|By amd on Tuesday, December 18, 2001 - 09:03 pm: Edit|
My son is taking an AP Calculus BC course at Oklahoma State University, via the Internet. (Last year, he took an AP Calculus AB course here.) If I were to judge this university by the professor of these courses and the TAs, the university is perfectly fine.
|By George Meany on Wednesday, December 19, 2001 - 10:57 am: Edit|
I think distance education is great, giving the masses access to perhaps otherwise unobtainable higher education. However, it looks like the elitist-purist community thinks that the only "proper" way to get college credits is in the classroom, interacting with real-time biological entities rather than a virtual source.
I must admit that there's something to be said for being able to thrust your hand skyward and pierce a prof's position with an inspired counterpoint. Ah, those were the days. Maybe that's what's missing from the distance experience. (Maybe I'm a latent elitist.)
|By amd on Thursday, December 20, 2001 - 01:18 pm: Edit|
1. I think that way in the future Distance Learning may supplant what we have now.
2. Lectures are an anachronism - a holdover from preprinting days.
3. Seminar and discussions have a place. However, often, the views uttered are banal.
4. The problem with most courses is that the pace is controlled by the teacher and not the student.
There have been exceptions as in the widely tried Personalized System of Instruction (pioneered by Fred Keller). (Fred based PSI on B.F.Skinner's work.) The College of Arts and Sciences at the Univ of Florida attempted to teach all its courses once using PSI.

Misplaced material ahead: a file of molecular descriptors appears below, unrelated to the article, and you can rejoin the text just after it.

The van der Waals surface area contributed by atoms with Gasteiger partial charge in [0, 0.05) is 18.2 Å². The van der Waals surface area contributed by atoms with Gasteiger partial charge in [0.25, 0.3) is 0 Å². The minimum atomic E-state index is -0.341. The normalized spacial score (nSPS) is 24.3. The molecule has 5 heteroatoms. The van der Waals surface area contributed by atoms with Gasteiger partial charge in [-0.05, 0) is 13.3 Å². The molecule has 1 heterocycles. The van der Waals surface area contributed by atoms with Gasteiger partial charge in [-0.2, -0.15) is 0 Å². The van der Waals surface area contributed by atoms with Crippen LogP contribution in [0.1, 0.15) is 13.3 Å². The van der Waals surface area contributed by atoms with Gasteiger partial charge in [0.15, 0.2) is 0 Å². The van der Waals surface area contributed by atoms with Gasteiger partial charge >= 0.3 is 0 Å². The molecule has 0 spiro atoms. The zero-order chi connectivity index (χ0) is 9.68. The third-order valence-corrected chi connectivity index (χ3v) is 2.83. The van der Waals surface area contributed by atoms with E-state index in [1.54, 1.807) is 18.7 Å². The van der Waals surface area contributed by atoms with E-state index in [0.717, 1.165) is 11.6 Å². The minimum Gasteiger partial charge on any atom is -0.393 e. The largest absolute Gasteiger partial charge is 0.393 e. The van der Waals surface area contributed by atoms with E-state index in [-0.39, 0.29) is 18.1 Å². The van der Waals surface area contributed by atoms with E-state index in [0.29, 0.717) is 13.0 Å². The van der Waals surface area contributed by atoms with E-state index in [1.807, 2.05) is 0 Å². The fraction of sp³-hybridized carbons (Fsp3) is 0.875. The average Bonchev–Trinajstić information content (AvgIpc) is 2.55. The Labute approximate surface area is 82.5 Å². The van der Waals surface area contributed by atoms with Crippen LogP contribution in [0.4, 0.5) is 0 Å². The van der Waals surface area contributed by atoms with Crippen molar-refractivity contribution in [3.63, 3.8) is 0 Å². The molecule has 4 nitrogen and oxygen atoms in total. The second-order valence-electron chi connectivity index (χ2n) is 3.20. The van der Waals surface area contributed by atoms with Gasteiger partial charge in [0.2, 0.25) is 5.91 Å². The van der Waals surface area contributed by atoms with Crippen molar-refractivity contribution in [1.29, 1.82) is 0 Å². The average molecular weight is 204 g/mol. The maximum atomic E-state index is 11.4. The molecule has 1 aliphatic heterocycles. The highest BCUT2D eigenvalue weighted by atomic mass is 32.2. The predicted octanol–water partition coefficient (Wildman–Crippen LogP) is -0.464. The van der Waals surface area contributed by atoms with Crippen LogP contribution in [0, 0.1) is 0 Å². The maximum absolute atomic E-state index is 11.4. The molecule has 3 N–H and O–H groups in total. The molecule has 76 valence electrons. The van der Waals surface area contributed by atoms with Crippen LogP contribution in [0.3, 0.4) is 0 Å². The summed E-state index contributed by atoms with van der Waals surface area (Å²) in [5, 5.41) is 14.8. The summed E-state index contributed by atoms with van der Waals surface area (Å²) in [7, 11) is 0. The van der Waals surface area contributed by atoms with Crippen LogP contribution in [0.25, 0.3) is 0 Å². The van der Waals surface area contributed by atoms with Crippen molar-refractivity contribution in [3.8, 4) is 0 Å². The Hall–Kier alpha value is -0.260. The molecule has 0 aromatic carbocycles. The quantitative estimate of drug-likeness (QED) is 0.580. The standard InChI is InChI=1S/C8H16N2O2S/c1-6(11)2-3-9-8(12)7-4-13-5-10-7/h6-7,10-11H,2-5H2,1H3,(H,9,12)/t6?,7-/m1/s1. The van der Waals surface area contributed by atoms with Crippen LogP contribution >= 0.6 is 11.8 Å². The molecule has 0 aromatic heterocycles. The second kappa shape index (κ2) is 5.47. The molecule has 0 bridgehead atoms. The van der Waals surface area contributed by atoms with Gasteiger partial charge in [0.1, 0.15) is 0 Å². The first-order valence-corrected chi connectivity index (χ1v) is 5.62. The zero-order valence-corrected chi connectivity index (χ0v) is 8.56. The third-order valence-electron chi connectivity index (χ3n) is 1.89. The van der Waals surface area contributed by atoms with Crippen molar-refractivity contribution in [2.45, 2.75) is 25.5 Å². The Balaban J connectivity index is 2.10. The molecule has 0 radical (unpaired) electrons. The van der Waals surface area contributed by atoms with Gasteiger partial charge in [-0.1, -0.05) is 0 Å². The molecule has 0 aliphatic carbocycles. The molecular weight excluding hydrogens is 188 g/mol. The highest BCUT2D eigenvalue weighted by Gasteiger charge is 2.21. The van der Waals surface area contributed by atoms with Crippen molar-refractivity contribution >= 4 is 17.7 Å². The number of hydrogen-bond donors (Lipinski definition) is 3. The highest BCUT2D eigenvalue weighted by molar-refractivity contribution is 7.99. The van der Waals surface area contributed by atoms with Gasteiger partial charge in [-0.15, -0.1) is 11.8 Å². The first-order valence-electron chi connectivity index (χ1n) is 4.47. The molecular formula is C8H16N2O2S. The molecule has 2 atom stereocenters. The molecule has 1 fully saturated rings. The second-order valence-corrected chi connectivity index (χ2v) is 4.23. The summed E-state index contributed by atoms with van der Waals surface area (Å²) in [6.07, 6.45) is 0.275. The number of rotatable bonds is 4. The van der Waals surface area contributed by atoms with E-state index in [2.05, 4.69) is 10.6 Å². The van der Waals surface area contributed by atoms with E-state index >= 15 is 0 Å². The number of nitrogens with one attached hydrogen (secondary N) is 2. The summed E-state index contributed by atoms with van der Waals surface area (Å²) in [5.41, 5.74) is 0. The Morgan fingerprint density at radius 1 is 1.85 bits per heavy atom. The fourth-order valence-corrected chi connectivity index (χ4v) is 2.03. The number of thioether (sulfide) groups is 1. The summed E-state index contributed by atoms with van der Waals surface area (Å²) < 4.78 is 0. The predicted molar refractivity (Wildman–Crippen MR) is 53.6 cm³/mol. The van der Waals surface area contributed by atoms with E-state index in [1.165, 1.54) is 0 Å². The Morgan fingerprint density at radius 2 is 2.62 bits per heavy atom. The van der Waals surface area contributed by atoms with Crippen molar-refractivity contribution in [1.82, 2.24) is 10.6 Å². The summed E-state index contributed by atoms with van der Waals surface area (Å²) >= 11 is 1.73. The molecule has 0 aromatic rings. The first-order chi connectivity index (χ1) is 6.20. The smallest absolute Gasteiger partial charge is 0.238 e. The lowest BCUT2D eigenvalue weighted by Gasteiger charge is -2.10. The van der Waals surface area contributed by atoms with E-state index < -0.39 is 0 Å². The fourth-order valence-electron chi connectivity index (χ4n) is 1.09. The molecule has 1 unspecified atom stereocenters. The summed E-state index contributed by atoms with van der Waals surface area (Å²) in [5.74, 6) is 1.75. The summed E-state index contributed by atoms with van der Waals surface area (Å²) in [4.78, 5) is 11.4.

5. Moving from the sublime to the mundane, I am very pleased by the TA's of my son's course. Almost all interaction is very beneficial. The TA's are not even all math majors - however, their knowledge and attitude are impressive.
|By ParThree on Friday, December 21, 2001 - 02:48 pm: Edit|
Amd, I think the benefits of a body-in-the-classroom are overrated. Once in a blue moon you may get a truly inspirational professor or an oustanding exchange of ideas in the classroom, but not usually. My personal learning style was far more suited to bookwork - I attended class mainly to know what might be on the tests so I could study on my own. From a pure learning standpoint, I can see that distance learning might be an equal, if not superior, alternative to lectures and recitations.
However, the residential college experience is still hard to replace. A lot of learning and maturation goes on outside the classroom. Some of the interests I developed in undergrad school, mostly outside the classroom, ended up being major career influences.
I think a residential undergrad experience is still VERY desirable for any student that can afford it. However, I can see distance learning supplementing this experience, e.g., allowing a student to enroll in classes not offered on his campus. This could make colleges more efficient - they could focus on what they were good at, and let students take classes from the best colleges in other specific areas. Why have a few second-rate classics courses if you could offer Harvard's full classics curriculum? (I'm thinking a bit in the future now...)
Distance learning might also be great for post-grad learning experiences, leading to advanced degrees, certifications, or just expanded knowledge.